A recent trade mission to Brazil and Colombia offered Pork Checkoff leaders new insights to increase trade opportunities for U.S. pork.

“Raising U.S. pork requires a global perspective and outlook,” said Karen Richter, National Pork Board board president and a producer from Montgomery, Minn. “Seeing firsthand how pork is produced in South America helped us gain a better understanding of the challenging logistics involved in raising, processing and marketing pork in Brazil and Colombia.”

Richter added, “We all face challenges, such as creating consumer demand for our product and fighting disease in our herds. But in the end, our operations are similar, and we can learn so much from each other.”

In Bogota, Colombia, Pork Checkoff leaders met with representatives of Colombia’s association of pork producers and toured a processing plant that uses U.S. pork as raw material. Board members also looked at the marketing and retail distribution side of pork production through meetings with importers and retail leaders.

Colombian pork industry leaders shared how their pork industry is working to increase consumer pork demand at a time when local producers are challenged with growing pork imports. “It’s important to increase the comfort level among Colombians about preparing and eating pork,” said Becca Hendricks, assistant vice president of international marketing for the Checkoff. “Since the country is a major U.S. customer, we hope to work with the Colombian industry to increase overall consumption.”

As a result of a 2012 free trade agreement with the United States, Colombia was the Central/South America region’s largest market for U.S. pork in both volume (34,099 metric tons, up 73 percent from 2012) and value ($88.1 million, up 63 percent) in 2013. U.S. pork exports to Colombia were up 164 percent for the first quarter of 2014 compared with the same time period in 2013.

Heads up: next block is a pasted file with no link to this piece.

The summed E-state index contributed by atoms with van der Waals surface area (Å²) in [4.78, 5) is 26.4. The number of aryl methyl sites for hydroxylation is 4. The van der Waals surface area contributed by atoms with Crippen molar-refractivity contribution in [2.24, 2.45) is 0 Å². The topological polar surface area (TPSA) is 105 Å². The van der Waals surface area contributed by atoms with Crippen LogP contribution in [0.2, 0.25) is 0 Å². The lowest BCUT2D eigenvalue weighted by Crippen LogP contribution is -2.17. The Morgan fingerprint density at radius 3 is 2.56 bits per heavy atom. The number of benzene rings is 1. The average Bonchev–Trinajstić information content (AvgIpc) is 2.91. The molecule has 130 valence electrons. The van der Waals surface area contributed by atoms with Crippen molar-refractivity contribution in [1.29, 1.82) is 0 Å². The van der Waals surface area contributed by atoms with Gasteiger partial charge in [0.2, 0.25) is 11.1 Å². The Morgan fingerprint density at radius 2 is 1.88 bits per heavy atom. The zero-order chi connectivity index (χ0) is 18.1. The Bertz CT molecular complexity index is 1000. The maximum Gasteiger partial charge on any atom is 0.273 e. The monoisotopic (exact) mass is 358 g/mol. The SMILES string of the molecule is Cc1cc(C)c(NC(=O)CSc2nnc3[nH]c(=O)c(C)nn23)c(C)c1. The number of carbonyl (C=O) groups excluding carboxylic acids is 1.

Building Demand for U.S. Pork in Colombia
Leaders agreed that an opportunity exists to benefit both U.S. and Colombian producers through mutual efforts to increase Colombian pork demand.

“Prior to our visit, the Pork Board approved supplemental funding to be used toward a campaign to help Colombia increase its overall pork consumption,” Richter said. “The concept is that a rising tide will lift all boats,” she said. “If we help Colombia increase pork demand, it benefits their pork producers while building a relationship with the U.S. and increasing demand for U.S. pork.”

U.S., Brazil Share Goals
In Brazil, the board met with leaders of the swine cooperative SUINCO, the Brazilian Association of Swine Breeders and Agroceres PIC, a global pork genetics and production company. The group also met with Brazil’s ministry of agriculture.

“Brazil and the U.S. have different challenges with exporting meat, so it is great to work together,” said Claudio Nasser de Carvalho, Brazil’s SUINCO pig cooperative president.

Specifically, SUINCO is looking across Brazil’s entire pork production chain – from on-farm feed conversion to delivering pork to consumers. Nasser de Carvalho noted that pork producers
in Brazil are raising heavier market hogs, consistent with U.S. production.

Joao Donisete, general manager of Agroceres PIC in Brazil, agreed that there are many similarities between Brazil and the United States in terms of food production. These include efforts to improve meat quality while continuing to focus on enhancing animal well-being, protecting the environment, and hiring and training workers.

Keeping an Eye on the Goal
“In visiting with South American agriculture leaders, it is clear that the region will become an important agriculture powerhouse and will be vital to feeding our global population in the
decades ahead,” said Dale Norton, Board vice president and a producer from Bronson, Mich.

“We have great market opportunities in South America, but also a responsibility to work as partners with farmers there to address emerging disease threats and consumer demands,” Norton said.

A final take-away from the trade mission is the ongoing concern over foreign animal disease and the impact it has on the entire global industry.

“By sharing information, cooperating on research and building relationships with our South American counterparts, the United States will benefit in the long run by increasing the global consumer demand for pork,” Norton said.